As the globe celebrates ‘Safer Internet Day - 2017’ on Tuesday, 7th February 2017 with a theme ‘Be the change: Unite for a better internet’, Google talked about internet safety in India and how we can simplify ways by which Indian users can be safe online. The US-based technology giant is reportedly in talks with 4-5 state governments across the country to include internet safety as a part of curriculums in schools. Although, Google has yet to disclose the state names.
“We are trying to get into curriculum. Goa was one, we are trying to work with many more governments and central boards to make sure this becomes a part of regular discussion. There are 4-5 states (that are part of discussion),” said Google India’s Director Trust and Safety Sunita Mohanty to reporters.
As more and more users in India come online for the first time internet safety has become a necessity. For many years now, Google has been working on their ‘Safe Browsing’ diagnostic Tool which works to warn and safeguard users against malicious websites and other such harmful content on the internet.
Google has also developed an ‘app analyser’ that is specifically designed to hunt for harmful apps in the Play Store, other apps and content on the web, that warns users about any unsafe applications.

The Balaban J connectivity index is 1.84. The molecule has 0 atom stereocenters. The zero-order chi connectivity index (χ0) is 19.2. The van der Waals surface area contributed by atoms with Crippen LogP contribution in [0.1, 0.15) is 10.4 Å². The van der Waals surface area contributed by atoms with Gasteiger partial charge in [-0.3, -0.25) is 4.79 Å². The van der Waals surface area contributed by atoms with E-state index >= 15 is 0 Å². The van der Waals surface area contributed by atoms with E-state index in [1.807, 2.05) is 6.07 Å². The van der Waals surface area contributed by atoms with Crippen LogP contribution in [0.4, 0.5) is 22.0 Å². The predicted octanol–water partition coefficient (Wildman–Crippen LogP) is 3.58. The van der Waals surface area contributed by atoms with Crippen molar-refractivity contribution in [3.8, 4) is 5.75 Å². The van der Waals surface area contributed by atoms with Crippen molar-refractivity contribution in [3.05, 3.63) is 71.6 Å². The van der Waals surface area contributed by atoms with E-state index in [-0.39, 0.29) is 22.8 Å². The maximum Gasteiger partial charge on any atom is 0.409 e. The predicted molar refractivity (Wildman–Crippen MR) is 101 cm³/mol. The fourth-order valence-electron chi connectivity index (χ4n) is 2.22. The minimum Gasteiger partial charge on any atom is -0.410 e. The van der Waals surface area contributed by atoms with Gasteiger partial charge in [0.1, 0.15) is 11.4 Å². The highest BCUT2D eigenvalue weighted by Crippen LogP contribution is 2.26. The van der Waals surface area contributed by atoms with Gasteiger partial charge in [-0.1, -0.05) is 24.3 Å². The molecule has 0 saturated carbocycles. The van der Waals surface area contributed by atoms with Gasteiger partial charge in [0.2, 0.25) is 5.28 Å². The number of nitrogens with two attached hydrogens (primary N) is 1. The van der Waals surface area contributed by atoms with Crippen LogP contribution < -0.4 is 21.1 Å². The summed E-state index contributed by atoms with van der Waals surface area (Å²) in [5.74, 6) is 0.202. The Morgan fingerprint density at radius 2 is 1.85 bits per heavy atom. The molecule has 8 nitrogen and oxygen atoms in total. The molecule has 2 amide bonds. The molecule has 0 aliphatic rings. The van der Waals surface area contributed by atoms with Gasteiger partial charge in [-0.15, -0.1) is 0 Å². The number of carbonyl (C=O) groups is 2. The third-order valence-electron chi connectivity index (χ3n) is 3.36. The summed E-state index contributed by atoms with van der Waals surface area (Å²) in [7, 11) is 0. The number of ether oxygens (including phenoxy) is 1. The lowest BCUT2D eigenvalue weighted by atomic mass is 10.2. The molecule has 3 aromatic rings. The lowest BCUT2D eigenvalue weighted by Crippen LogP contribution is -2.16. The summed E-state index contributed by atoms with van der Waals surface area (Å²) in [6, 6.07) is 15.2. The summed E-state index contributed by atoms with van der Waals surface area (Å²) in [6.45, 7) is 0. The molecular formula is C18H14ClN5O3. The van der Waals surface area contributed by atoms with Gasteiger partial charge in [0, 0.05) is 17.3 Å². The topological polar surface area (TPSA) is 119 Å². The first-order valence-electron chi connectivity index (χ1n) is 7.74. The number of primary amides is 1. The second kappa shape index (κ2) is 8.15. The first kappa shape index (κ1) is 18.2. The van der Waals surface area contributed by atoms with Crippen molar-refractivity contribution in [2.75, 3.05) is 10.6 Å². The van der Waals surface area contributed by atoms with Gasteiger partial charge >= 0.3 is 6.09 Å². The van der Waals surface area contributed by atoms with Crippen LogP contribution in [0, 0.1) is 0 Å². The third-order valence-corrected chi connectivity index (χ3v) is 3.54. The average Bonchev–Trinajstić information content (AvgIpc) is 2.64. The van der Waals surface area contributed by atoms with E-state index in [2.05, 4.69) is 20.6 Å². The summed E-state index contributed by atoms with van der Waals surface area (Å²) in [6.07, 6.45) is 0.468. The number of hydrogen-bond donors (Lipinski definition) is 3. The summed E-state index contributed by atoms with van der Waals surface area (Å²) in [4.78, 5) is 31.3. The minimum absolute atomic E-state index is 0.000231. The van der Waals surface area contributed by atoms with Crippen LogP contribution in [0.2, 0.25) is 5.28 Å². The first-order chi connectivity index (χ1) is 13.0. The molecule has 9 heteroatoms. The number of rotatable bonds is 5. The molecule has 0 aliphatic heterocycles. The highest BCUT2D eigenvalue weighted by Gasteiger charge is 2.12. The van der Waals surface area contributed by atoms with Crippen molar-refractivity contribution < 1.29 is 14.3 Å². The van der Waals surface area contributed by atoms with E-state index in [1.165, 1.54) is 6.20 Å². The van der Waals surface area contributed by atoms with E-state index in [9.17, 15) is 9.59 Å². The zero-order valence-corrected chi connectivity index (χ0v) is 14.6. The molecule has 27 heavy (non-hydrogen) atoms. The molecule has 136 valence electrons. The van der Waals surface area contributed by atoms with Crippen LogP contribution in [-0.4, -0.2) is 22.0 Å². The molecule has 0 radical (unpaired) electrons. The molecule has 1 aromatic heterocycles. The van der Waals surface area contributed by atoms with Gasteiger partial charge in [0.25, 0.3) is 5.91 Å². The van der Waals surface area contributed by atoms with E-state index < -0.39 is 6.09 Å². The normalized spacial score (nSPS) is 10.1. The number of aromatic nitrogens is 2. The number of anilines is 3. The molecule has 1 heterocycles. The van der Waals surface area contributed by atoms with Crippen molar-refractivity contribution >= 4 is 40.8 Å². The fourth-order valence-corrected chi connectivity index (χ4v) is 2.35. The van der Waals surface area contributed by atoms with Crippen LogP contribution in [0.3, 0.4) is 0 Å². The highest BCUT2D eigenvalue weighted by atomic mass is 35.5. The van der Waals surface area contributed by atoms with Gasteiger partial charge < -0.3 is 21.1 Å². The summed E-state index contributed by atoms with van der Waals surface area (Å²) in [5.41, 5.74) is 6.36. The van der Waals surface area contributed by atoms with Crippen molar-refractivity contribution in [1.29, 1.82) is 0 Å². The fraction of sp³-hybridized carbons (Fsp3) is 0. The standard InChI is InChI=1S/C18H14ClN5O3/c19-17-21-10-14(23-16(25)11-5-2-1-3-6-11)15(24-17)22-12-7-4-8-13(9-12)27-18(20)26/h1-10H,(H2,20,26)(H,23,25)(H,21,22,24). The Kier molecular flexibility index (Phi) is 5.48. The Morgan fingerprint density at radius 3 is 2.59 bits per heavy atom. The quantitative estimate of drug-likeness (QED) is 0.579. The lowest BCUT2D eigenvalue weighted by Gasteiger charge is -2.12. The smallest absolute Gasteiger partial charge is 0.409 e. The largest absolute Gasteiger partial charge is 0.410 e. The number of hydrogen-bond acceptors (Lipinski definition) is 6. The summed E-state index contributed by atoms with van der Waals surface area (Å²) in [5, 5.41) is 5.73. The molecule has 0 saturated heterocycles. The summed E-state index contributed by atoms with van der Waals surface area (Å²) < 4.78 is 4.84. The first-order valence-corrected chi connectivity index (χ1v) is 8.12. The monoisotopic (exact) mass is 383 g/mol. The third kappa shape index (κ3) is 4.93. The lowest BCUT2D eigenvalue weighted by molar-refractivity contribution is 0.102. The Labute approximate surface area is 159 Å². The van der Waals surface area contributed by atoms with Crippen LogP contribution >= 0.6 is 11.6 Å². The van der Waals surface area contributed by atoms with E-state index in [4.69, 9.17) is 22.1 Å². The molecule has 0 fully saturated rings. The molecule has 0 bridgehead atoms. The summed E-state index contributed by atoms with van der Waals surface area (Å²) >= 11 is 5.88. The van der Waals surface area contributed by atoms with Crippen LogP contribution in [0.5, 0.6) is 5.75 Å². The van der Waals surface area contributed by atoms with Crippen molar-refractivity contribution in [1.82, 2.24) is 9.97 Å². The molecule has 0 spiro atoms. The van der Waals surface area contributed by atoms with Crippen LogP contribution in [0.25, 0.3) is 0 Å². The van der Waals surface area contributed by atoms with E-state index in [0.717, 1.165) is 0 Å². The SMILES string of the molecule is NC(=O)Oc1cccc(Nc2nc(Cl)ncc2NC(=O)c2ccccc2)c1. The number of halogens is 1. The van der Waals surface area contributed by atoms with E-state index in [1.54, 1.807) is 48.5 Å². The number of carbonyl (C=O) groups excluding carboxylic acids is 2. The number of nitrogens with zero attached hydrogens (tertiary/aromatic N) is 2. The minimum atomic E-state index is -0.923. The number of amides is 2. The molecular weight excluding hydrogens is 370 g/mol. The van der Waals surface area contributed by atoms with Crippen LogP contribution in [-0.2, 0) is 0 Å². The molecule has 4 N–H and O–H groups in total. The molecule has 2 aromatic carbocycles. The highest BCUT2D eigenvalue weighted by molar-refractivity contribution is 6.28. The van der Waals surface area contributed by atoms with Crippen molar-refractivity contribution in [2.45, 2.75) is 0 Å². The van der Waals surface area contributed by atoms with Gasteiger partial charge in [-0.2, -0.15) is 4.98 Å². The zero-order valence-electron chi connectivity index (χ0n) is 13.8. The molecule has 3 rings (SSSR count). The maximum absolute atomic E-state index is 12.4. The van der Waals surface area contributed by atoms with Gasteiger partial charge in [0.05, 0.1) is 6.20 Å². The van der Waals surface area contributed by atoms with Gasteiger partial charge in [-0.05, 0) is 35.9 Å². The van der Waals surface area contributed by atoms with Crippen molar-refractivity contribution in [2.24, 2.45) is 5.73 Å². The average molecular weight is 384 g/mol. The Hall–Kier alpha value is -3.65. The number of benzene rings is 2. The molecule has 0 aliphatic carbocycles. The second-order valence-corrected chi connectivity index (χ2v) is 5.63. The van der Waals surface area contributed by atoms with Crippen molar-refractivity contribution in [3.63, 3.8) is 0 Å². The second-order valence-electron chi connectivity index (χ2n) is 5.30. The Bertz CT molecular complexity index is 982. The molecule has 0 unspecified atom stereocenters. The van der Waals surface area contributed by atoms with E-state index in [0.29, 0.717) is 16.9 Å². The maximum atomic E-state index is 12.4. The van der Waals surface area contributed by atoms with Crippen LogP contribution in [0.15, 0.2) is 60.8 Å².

Microsoft's International Digital Civility Index score
On the other hand, Microsoft released a survey conducted in 14 countries gauging the different attitudes and perceptions of teens and adults about the state of digital civility today through its Digital Civility Index. And it showed that 63% of Indians have reportedly been exposed to different online risks out of which, interestingly, males in the country reported more risks across different categories as compared to females.
More than 77% Indian respondents reported concerns regarding unwanted sexual solicitation, pornography, cyberbullying and other online harassment which is causing a lot of damage to personal as well as workplace reputations.
“We can interrupt harassment, report it and reach out to the affected person. We could eradicate most cruelty, bullying and humiliation that occurs online if every bystander became an ‘upstander,” says Sean Kosofsky, executive director of the Tyler Clementi Foundation.